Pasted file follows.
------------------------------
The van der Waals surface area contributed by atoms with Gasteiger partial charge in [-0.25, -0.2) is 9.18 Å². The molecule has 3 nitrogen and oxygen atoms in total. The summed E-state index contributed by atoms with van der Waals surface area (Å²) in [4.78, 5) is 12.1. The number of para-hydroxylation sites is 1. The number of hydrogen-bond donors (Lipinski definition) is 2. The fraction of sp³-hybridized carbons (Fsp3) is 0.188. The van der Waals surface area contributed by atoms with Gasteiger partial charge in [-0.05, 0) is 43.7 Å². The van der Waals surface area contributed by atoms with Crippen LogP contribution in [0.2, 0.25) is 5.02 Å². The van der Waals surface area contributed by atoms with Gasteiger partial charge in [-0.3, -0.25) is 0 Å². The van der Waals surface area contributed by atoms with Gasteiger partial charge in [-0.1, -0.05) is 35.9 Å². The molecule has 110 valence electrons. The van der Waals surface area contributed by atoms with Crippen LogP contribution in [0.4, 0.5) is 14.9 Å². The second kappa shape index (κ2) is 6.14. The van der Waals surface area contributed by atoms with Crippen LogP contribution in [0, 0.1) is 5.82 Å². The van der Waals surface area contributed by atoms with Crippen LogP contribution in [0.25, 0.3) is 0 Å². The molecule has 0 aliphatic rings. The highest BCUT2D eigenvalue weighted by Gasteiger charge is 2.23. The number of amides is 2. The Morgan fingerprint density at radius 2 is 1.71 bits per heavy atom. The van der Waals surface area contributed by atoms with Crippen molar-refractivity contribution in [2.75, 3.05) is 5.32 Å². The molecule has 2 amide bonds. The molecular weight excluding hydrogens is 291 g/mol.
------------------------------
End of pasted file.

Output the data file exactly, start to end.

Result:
The van der Waals surface area contributed by atoms with Gasteiger partial charge in [-0.25, -0.2) is 9.18 Å². The molecule has 3 nitrogen and oxygen atoms in total. The summed E-state index contributed by atoms with van der Waals surface area (Å²) in [4.78, 5) is 12.1. The number of para-hydroxylation sites is 1. The number of hydrogen-bond donors (Lipinski definition) is 2. The fraction of sp³-hybridized carbons (Fsp3) is 0.188. The van der Waals surface area contributed by atoms with Gasteiger partial charge in [-0.05, 0) is 43.7 Å². The van der Waals surface area contributed by atoms with Crippen LogP contribution in [0.2, 0.25) is 5.02 Å². The van der Waals surface area contributed by atoms with Gasteiger partial charge in [-0.3, -0.25) is 0 Å². The van der Waals surface area contributed by atoms with Gasteiger partial charge in [-0.1, -0.05) is 35.9 Å². The molecule has 110 valence electrons. The van der Waals surface area contributed by atoms with Crippen LogP contribution in [0.4, 0.5) is 14.9 Å². The second kappa shape index (κ2) is 6.14. The van der Waals surface area contributed by atoms with Crippen LogP contribution in [0, 0.1) is 5.82 Å². The van der Waals surface area contributed by atoms with Crippen LogP contribution in [0.25, 0.3) is 0 Å². The molecule has 0 aliphatic rings. The highest BCUT2D eigenvalue weighted by Gasteiger charge is 2.23. The number of amides is 2. The Morgan fingerprint density at radius 2 is 1.71 bits per heavy atom. The van der Waals surface area contributed by atoms with Crippen molar-refractivity contribution in [2.75, 3.05) is 5.32 Å². The molecule has 2 amide bonds. The molecular weight excluding hydrogens is 291 g/mol.